But for those remortgaging or those moving to higher fixed rates, a small fall in already high rates will be cold comfort. As recently as December 2021, the base rate of interest was 0.1%, making borrowing extremely cheap. It now sits at 5.25% –- a stark contrast to the low borrowing costs enjoyed over the past decade.

With the mortgage crunch set to hit households as they renew, the issue could have a big impact on next year’s general election, warned Simon Pittaway, senior economist at the Resolution Foundation.

“Market expectations that interest rates are going to rise even higher, and stay higher for longer, are having a major effect on the mortgage market, with deals being pulled and replaced with new higher-rate mortgages,” said Pittaway.

“Of course, market expectations can be wrong, and rate rises may not turn out to be as bad as feared. But with three-fifths of Britain’s £15.8 billion mortgage hike still to be passed on to households, rising repayments will deal an ongoing living standards blow to millions of households in the run-in to the general election.”

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What support is available if you’re struggling to pay your mortgage?

Rising mortgage payments may not be something that every household can absorb, particularly with the wider cost of living crisis driving up other costs.

As mortgage rates have increased, so have calls for the government to introduce more support to help households who are struggling to keep up with payments.

However, prime minister Rishi Sunak has warned against giving mortgage-paying households targeted support so far.

“I know the anxiety people will have about the mortgage rates, that is why the first priority I set out at the beginning of the year was to halve inflation because that is the best and most important way that we can keep costs and interest rates down for people,” Sunak told ITV’s Good Morning Britain.

“We’ve got a clear plan to do that, it is delivering, we need to stick to the plan. But there is also support available for people. We have the mortgage guarantee scheme for first-time buyers and we have the support for mortgage interest scheme which is there to help people as well.”

Chancellor Jeremy Hunt has also ruled out support but has set up a mortgage charter following a meeting with lenders to discuss how they can provide support to households struggling to pay.

All major lenders have agreed to offer help and guidance to customers without any impact on their credit file.

Customers who are up-to-date with payments will also be allowed to switch to a new mortgage deal at the end of their existing fixed-rate deal without another affordability check.

Customers will also be offered tailored support including extending their term, reducing their payments, switching to interest-only payments, temporary payment deferrals or part-interest-part repayment arrangements.

Borrowers will also be protected from repossession for one year after their first missed payment and customers approaching the end of a fixed-rate deal will have the chance to lock in a deal up to six months ahead of expiry.

Labour has set out its own solution to the crisis. The opposition party’s five-point plan includes allowing borrowers to temporarily switch to interest-only mortgage payments and lengthen the term of their mortgage.

Labour also suggested lenders reverse any support measures when a borrower requests and wait a minimum of six months before initiating repossession proceedings. The party also called on regulator the Financial Conduct Authority to issue guidance to reassure borrowers that these proposed changes will not affect their credit score.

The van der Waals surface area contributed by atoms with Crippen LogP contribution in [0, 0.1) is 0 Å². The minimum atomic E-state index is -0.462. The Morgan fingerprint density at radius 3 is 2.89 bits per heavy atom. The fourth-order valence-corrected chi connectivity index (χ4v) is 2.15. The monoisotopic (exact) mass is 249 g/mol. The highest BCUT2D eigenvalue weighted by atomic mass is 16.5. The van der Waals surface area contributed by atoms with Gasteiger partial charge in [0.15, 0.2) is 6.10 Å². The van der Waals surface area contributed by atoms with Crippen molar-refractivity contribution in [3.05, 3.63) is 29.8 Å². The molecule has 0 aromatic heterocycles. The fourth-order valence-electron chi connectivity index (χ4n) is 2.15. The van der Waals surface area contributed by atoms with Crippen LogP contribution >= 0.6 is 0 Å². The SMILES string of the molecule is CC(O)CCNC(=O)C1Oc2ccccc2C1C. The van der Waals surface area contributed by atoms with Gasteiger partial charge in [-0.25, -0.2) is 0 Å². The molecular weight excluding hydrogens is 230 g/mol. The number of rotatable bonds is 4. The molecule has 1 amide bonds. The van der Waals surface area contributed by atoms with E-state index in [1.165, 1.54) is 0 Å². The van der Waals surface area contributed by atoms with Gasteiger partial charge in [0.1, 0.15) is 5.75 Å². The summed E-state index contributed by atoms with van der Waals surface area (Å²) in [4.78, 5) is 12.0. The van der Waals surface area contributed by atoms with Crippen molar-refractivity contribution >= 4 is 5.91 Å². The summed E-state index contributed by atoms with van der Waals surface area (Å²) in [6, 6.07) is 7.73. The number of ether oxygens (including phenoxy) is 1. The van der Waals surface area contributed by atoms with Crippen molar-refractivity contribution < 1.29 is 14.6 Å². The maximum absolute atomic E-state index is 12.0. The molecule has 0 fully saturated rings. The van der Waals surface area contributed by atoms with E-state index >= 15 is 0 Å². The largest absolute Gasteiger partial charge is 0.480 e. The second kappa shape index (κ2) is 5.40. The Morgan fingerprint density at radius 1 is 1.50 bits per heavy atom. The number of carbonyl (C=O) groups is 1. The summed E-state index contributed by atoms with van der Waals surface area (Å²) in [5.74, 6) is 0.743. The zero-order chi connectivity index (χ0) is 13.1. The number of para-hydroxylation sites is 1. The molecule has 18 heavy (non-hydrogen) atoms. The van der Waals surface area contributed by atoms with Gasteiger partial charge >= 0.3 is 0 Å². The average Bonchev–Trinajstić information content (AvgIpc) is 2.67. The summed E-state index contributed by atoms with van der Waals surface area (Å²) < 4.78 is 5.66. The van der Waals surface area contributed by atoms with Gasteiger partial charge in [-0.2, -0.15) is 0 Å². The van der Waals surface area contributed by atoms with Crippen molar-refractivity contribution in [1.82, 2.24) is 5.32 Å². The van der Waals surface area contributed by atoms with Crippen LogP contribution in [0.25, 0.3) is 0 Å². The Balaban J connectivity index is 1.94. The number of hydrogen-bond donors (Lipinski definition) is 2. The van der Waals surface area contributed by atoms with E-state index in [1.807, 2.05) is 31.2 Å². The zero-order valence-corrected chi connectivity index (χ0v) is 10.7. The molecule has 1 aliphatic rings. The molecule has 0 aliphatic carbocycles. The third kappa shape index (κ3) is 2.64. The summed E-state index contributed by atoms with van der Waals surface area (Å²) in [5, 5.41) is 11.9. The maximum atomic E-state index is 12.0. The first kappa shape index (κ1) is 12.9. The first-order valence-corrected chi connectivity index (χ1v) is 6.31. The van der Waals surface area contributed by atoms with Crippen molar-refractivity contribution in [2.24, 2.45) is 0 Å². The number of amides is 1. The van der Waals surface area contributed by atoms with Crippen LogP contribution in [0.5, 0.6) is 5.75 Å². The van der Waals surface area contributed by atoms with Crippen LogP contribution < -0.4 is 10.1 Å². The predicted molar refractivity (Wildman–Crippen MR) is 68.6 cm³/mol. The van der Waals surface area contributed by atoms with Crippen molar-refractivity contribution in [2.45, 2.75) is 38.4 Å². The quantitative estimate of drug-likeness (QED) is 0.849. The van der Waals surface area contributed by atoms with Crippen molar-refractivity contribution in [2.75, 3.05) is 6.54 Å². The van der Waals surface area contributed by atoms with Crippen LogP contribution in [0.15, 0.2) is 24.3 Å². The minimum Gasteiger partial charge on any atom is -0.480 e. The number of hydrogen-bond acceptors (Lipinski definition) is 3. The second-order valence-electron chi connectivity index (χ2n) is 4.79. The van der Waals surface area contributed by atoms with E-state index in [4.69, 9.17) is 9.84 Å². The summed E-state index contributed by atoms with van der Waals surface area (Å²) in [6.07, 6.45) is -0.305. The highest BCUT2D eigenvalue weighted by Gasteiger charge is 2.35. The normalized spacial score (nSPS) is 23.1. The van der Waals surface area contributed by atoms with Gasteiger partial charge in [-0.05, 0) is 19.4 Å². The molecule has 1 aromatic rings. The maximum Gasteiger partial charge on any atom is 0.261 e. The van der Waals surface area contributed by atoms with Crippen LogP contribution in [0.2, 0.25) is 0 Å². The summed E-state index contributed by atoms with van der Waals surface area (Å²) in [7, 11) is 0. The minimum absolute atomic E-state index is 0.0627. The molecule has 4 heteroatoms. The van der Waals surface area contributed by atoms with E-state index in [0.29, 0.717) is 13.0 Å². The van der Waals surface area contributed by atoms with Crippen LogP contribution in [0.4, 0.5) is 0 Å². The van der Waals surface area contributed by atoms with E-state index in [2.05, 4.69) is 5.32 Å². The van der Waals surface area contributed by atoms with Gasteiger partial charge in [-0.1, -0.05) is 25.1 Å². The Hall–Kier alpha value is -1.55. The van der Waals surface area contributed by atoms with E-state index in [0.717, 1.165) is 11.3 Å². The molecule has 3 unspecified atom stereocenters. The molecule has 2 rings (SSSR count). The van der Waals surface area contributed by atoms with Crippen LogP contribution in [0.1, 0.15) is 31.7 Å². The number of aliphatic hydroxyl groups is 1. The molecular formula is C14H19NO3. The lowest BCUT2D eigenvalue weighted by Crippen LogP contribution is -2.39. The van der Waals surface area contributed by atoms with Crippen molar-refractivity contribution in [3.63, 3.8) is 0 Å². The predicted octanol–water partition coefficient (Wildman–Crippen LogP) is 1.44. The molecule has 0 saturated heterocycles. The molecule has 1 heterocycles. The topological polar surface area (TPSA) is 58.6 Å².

Rachel Reeves, Labour’s shadow chancellor, said: “Our five-point plan to ease the Tory mortgage penalty offers practical help now, while our commitment to fiscal responsibility and growth will secure our economy for the future.  

“With food and energy prices so high, higher mortgages are the last thing families need.”

If you are struggling to pay your mortgage, the first thing you should do is contact your lender to discuss your options.

If you are receiving universal credit or other benefits, you may be able to get a Support for Mortgage Interest Loan to help you cover rising interest payments. This is from the Department for Work and Pensions (DWP) and you have to repay the loan when you sell the property.

The mortgage guarantee scheme sees the government offer lenders financial guarantees to cover losses in the event that someone is unable to pay their mortgage.

The scheme is currently set to run until the end of 2023, covering up to 95% mortgages on homes up to £600,000.

Additional support is available in Scotland through the Home Owners’ Support Fund. This is based on two schemes – the Mortgage to Shared Equity scheme will see the Scottish Government buy a stake in a property to reduce the loan while the Mortgage to Rent scheme allows a social landlord to buy a property and rent it back.

Around one in seven mortgage holders who seek help from StepChange are in arrears on their mortgage, the debt charity said.

Polling from the charity found around seven million UK adults – representing 45% of mortgage holders – have found it difficult to keep up with bills.

StepChange said 40% of mortgage holders are showing at least one sign of financial difficulty while one in 10 are estimated to be in problem debt.

Vikki Brownridge, chief executive of StepChange, said: “While our figures show that increased pressure is not yet bringing more homeowners to debt advice, the risk is there as people cut back on spending or turn to credit to keep up with essentials and the wider cost of living. The government and lenders must be attuned to this issue with millions of people due to experience eye-watering rises in their monthly mortgage payments.

“If you’re worried about meeting your mortgage payments, it’s never too soon to get support – speak to your lender about your options or seek free and impartial debt advice from a charity like StepChange. We have a dedicated free mortgage advice service, which is open to anyone, whether they are currently in problem debt or not.”

If you are struggling to pay, support from StepChange and other debt charities is available or you can call the National Debtline on 0808 808 4000 or contact Citizens Advice for advice.

Do you have a story to tell or opinions to share about this? We want to hear from you. Get in touch and tell us more.